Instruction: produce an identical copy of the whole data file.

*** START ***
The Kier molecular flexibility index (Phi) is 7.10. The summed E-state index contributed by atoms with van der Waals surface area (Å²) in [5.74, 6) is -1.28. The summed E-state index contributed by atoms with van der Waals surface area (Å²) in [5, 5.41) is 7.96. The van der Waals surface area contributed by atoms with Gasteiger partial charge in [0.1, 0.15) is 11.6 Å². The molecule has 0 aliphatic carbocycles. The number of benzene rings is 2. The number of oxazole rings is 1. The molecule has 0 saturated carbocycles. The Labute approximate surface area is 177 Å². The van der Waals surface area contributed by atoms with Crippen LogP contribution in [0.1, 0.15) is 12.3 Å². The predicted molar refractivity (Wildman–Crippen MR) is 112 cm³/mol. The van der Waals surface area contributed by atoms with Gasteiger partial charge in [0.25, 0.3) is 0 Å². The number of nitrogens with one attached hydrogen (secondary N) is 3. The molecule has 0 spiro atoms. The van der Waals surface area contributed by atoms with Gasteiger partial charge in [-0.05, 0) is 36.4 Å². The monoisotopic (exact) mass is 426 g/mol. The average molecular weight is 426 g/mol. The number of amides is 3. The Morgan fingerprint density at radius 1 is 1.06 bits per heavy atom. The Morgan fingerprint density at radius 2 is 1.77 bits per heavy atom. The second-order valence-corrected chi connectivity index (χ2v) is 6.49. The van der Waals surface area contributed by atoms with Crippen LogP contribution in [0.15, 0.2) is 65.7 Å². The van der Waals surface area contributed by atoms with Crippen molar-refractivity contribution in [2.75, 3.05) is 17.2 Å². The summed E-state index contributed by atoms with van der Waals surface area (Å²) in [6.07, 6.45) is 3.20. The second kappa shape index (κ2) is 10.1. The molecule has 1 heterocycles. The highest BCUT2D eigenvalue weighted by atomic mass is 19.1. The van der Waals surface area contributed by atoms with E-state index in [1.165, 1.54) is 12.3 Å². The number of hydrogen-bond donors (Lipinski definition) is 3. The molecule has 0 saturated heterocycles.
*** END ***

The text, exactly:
The Kier molecular flexibility index (Phi) is 7.10. The summed E-state index contributed by atoms with van der Waals surface area (Å²) in [5.74, 6) is -1.28. The summed E-state index contributed by atoms with van der Waals surface area (Å²) in [5, 5.41) is 7.96. The van der Waals surface area contributed by atoms with Gasteiger partial charge in [0.1, 0.15) is 11.6 Å². The molecule has 0 aliphatic carbocycles. The number of benzene rings is 2. The number of oxazole rings is 1. The molecule has 0 saturated carbocycles. The Labute approximate surface area is 177 Å². The van der Waals surface area contributed by atoms with Crippen LogP contribution in [0.1, 0.15) is 12.3 Å². The predicted molar refractivity (Wildman–Crippen MR) is 112 cm³/mol. The van der Waals surface area contributed by atoms with Gasteiger partial charge in [0.25, 0.3) is 0 Å². The number of nitrogens with one attached hydrogen (secondary N) is 3. The molecule has 0 spiro atoms. The van der Waals surface area contributed by atoms with Gasteiger partial charge in [-0.05, 0) is 36.4 Å². The monoisotopic (exact) mass is 426 g/mol. The average molecular weight is 426 g/mol. The number of amides is 3. The Morgan fingerprint density at radius 1 is 1.06 bits per heavy atom. The Morgan fingerprint density at radius 2 is 1.77 bits per heavy atom. The second-order valence-corrected chi connectivity index (χ2v) is 6.49. The van der Waals surface area contributed by atoms with Crippen LogP contribution in [0.15, 0.2) is 65.7 Å². The van der Waals surface area contributed by atoms with Crippen molar-refractivity contribution in [2.75, 3.05) is 17.2 Å². The summed E-state index contributed by atoms with van der Waals surface area (Å²) in [6.07, 6.45) is 3.20. The second kappa shape index (κ2) is 10.1. The molecule has 1 heterocycles. The highest BCUT2D eigenvalue weighted by atomic mass is 19.1. The van der Waals surface area contributed by atoms with E-state index in [1.165, 1.54) is 12.3 Å². The number of hydrogen-bond donors (Lipinski definition) is 3. The molecule has 0 saturated heterocycles.